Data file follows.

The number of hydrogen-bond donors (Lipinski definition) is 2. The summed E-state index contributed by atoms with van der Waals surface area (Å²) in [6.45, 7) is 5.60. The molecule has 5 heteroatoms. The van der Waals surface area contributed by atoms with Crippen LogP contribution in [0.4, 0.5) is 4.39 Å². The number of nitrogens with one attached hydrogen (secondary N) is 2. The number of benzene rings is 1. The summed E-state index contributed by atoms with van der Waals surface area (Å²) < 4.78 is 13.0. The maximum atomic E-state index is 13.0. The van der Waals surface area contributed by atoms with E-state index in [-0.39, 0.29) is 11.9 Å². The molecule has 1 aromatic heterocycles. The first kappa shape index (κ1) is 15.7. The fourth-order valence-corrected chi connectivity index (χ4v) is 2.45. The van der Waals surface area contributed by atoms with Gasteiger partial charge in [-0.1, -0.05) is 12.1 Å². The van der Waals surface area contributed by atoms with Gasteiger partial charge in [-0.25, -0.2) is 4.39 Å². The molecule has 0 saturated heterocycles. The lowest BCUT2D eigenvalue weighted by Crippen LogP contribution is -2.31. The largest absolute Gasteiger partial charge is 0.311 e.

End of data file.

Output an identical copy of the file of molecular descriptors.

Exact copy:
The number of hydrogen-bond donors (Lipinski definition) is 2. The summed E-state index contributed by atoms with van der Waals surface area (Å²) in [6.45, 7) is 5.60. The molecule has 5 heteroatoms. The van der Waals surface area contributed by atoms with Crippen LogP contribution in [0.4, 0.5) is 4.39 Å². The number of nitrogens with one attached hydrogen (secondary N) is 2. The number of benzene rings is 1. The summed E-state index contributed by atoms with van der Waals surface area (Å²) < 4.78 is 13.0. The maximum atomic E-state index is 13.0. The van der Waals surface area contributed by atoms with E-state index in [-0.39, 0.29) is 11.9 Å². The molecule has 1 aromatic heterocycles. The first kappa shape index (κ1) is 15.7. The fourth-order valence-corrected chi connectivity index (χ4v) is 2.45. The van der Waals surface area contributed by atoms with Gasteiger partial charge in [-0.1, -0.05) is 12.1 Å². The van der Waals surface area contributed by atoms with Gasteiger partial charge in [-0.25, -0.2) is 4.39 Å². The molecule has 0 saturated heterocycles. The lowest BCUT2D eigenvalue weighted by Crippen LogP contribution is -2.31. The largest absolute Gasteiger partial charge is 0.311 e.